Finally, we’ll attach the leg support using glue and 2.5″ Kreg screws. The bottom of the leg support should be 2″ from the bottom of the leg.

side of DIY outdoor chair


Repeat the pre-drilling and countersinking process using your seat back top/bottom. Then attach the top and bottom to the seat backsides using glue and 3.5″ screws.

back of outdoor chair made from 2x3s

Don’t forget to cover your screw heads with a dab of glue and wood plugs.


First attach the 2×2 seat supports to the leg slant. The 7-degree side should be lined up with the bottom of the leg slant and the seam where the leg slant meets the leg front.

attaching seat support to chair legs

Attach the front and back to the legs using glue and 2.5″ Kreg screws. The top of both should be 14″ from the bottom of the leg.

attaching front to chair leg


Let’s make this thing resemble an actual chair!

Slide the back in until the bottom is lined up with the bottom of the 2×2 supports. Lean the back until it hit the back of the bottom and clamp in place.

Attach using 2.5″ Kreg screws through the pocket holes on the 2×2 supports, then mark where the back lines up with the arms.

Pre-drill 2 spots on each side and then drill countersink holes. Finally, attach the back to the arms using 3.5″ screws.

attaching slanted back to chair leg


Measure 8 7/8″ from either side–this is where your 1×8 back slat will go. Since the back is always going to be covered with a cushion, we have our pocket holes facing forward so that the back is seamless. Install with 1.25″ Kreg screws.

Note: 2×8 boards would be more sturdy for this. We are fully expecting our 1×8 boards to develop a curve or warp slightly over time. We were trying to keep costs (and weight) down by opting for the 1×8.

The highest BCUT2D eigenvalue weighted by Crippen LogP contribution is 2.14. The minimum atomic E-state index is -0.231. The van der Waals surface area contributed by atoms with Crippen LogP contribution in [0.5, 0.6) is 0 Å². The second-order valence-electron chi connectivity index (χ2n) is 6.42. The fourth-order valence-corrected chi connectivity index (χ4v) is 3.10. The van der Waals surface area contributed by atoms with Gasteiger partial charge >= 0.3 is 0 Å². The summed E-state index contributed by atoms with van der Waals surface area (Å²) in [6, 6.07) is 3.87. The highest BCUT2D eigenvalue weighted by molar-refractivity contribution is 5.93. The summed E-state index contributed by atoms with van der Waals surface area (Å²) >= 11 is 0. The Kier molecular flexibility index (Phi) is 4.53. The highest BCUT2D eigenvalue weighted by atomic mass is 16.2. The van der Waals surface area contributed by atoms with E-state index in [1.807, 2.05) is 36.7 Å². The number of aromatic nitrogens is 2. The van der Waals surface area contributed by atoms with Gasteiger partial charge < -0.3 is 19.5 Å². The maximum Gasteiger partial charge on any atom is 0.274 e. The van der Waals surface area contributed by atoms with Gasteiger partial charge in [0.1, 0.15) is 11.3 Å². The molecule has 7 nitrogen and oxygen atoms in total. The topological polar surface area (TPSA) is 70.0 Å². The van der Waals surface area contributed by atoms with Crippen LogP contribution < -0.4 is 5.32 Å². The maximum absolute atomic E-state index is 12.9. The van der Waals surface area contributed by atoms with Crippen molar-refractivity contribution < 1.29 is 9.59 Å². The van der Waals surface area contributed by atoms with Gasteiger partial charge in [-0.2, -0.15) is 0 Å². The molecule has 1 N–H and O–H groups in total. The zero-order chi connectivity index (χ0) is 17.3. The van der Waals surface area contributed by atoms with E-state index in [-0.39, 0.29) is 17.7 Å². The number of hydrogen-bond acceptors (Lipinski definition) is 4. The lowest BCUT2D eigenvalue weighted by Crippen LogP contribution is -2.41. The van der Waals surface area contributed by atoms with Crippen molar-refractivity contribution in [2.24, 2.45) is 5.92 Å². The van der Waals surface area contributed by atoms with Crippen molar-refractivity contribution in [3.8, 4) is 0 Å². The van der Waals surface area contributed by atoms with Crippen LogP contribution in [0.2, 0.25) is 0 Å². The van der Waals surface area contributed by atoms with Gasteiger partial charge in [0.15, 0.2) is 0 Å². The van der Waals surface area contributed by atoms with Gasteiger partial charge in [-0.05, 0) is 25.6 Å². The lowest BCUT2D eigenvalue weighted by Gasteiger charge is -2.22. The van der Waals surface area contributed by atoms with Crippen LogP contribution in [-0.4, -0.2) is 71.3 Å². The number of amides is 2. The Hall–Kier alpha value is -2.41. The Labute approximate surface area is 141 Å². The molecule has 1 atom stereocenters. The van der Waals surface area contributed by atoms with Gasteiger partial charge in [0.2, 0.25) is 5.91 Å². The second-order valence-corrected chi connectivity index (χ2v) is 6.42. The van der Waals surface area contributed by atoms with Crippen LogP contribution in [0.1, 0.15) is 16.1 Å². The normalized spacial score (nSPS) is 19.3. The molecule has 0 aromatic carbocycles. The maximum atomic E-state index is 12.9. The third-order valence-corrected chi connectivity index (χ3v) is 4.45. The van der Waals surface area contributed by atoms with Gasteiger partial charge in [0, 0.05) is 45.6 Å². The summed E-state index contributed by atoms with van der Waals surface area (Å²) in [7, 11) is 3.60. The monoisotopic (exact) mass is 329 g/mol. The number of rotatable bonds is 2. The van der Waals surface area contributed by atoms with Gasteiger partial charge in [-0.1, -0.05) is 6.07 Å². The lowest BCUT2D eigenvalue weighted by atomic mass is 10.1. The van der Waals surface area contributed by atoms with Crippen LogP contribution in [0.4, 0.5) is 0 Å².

Stain and seal your couches using your choice of finishing options. We used Minwax Water-Based Semi-Transparent Stain in Weathered Oak and then waterproofed our outdoor chairs using Helmsman’s Spar Urethane in a satin finish.

side by side of DIY outdoor chairs before and after staining


Place your bottom slats on the seat, eyeballing even spacing. Pre-drill and secure them using 1.25″ screws.


Flip your chair over and mark the center of each of the legs. Use a 3/8″ drill bit to drill for the leveling feet and then screw them in.

adding leveling feet to bottom

There you have it! Now you know how to build your own outdoor chairs. Be sure to check out the matching outdoor sofa plans, the matching coffee table, the matching c side table, and the matching outdoor side table to really complete your outdoor furniture set!

Don’t forget to grab your printable plans!

DIY outdoor chair stained in weathered oak
back of DIY outdoor chair showing the slant of the back
DIY chair with slanted back in garage
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  1. Jayne via Chalking Up Success says:

    Wow! These outdoor chairs and sofa are gorgeous! I love how you stained them too – perfect for the garden!